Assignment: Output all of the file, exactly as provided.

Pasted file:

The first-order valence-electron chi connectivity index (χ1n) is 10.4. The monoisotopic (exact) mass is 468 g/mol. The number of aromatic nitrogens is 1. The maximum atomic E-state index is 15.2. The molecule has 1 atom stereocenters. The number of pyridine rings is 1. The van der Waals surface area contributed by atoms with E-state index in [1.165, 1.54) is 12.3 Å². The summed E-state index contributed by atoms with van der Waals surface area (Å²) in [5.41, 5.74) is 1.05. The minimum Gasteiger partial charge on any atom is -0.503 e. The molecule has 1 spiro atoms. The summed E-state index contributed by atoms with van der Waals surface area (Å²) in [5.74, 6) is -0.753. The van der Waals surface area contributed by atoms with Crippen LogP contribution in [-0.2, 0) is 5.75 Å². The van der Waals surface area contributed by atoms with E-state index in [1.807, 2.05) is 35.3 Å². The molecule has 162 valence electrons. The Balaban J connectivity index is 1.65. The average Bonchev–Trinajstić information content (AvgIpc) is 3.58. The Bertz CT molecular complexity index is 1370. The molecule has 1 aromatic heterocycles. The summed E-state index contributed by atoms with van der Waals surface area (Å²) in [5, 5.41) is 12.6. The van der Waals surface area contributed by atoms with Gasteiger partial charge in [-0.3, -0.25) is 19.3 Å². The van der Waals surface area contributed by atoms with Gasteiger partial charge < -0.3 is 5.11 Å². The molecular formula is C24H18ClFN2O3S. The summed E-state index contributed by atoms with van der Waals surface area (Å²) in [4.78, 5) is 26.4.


The first-order valence-electron chi connectivity index (χ1n) is 10.4. The monoisotopic (exact) mass is 468 g/mol. The number of aromatic nitrogens is 1. The maximum atomic E-state index is 15.2. The molecule has 1 atom stereocenters. The number of pyridine rings is 1. The van der Waals surface area contributed by atoms with E-state index in [1.165, 1.54) is 12.3 Å². The summed E-state index contributed by atoms with van der Waals surface area (Å²) in [5.41, 5.74) is 1.05. The minimum Gasteiger partial charge on any atom is -0.503 e. The molecule has 1 spiro atoms. The summed E-state index contributed by atoms with van der Waals surface area (Å²) in [5.74, 6) is -0.753. The van der Waals surface area contributed by atoms with Crippen LogP contribution in [-0.2, 0) is 5.75 Å². The van der Waals surface area contributed by atoms with E-state index in [1.807, 2.05) is 35.3 Å². The molecule has 162 valence electrons. The Balaban J connectivity index is 1.65. The average Bonchev–Trinajstić information content (AvgIpc) is 3.58. The Bertz CT molecular complexity index is 1370. The molecule has 1 aromatic heterocycles. The summed E-state index contributed by atoms with van der Waals surface area (Å²) in [5, 5.41) is 12.6. The van der Waals surface area contributed by atoms with Gasteiger partial charge in [-0.3, -0.25) is 19.3 Å². The van der Waals surface area contributed by atoms with Gasteiger partial charge < -0.3 is 5.11 Å². The molecular formula is C24H18ClFN2O3S. The summed E-state index contributed by atoms with van der Waals surface area (Å²) in [4.78, 5) is 26.4.